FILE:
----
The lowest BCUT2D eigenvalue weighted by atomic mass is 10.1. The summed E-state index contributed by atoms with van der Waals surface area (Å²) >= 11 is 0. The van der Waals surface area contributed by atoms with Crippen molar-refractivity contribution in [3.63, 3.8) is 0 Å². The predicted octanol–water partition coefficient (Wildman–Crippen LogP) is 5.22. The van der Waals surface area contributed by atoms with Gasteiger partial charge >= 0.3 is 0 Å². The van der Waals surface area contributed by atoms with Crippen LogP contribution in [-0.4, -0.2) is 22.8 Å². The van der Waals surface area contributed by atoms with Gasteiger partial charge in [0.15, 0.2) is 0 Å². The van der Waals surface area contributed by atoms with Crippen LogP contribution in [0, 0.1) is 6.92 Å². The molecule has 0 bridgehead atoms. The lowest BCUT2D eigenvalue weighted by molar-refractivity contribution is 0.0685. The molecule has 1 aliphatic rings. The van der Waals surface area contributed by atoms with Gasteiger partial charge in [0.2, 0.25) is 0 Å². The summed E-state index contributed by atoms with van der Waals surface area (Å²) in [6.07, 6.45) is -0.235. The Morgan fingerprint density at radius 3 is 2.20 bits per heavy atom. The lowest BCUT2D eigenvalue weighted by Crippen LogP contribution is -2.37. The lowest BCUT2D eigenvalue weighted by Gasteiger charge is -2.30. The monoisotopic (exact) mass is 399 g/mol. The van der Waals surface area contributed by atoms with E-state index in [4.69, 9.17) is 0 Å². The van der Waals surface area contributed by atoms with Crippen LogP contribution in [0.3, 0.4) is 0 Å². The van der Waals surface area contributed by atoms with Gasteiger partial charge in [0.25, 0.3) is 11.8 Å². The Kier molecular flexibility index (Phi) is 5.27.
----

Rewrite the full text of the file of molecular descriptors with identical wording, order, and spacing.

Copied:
The lowest BCUT2D eigenvalue weighted by atomic mass is 10.1. The summed E-state index contributed by atoms with van der Waals surface area (Å²) >= 11 is 0. The van der Waals surface area contributed by atoms with Crippen molar-refractivity contribution in [3.63, 3.8) is 0 Å². The predicted octanol–water partition coefficient (Wildman–Crippen LogP) is 5.22. The van der Waals surface area contributed by atoms with Gasteiger partial charge >= 0.3 is 0 Å². The van der Waals surface area contributed by atoms with Crippen LogP contribution in [-0.4, -0.2) is 22.8 Å². The van der Waals surface area contributed by atoms with Gasteiger partial charge in [0.15, 0.2) is 0 Å². The van der Waals surface area contributed by atoms with Crippen LogP contribution in [0, 0.1) is 6.92 Å². The molecule has 0 bridgehead atoms. The lowest BCUT2D eigenvalue weighted by molar-refractivity contribution is 0.0685. The molecule has 1 aliphatic rings. The van der Waals surface area contributed by atoms with Gasteiger partial charge in [0.2, 0.25) is 0 Å². The summed E-state index contributed by atoms with van der Waals surface area (Å²) in [6.07, 6.45) is -0.235. The Morgan fingerprint density at radius 3 is 2.20 bits per heavy atom. The lowest BCUT2D eigenvalue weighted by Crippen LogP contribution is -2.37. The lowest BCUT2D eigenvalue weighted by Gasteiger charge is -2.30. The monoisotopic (exact) mass is 399 g/mol. The van der Waals surface area contributed by atoms with E-state index in [4.69, 9.17) is 0 Å². The van der Waals surface area contributed by atoms with Crippen LogP contribution in [0.3, 0.4) is 0 Å². The van der Waals surface area contributed by atoms with Gasteiger partial charge in [0.25, 0.3) is 11.8 Å². The Kier molecular flexibility index (Phi) is 5.27.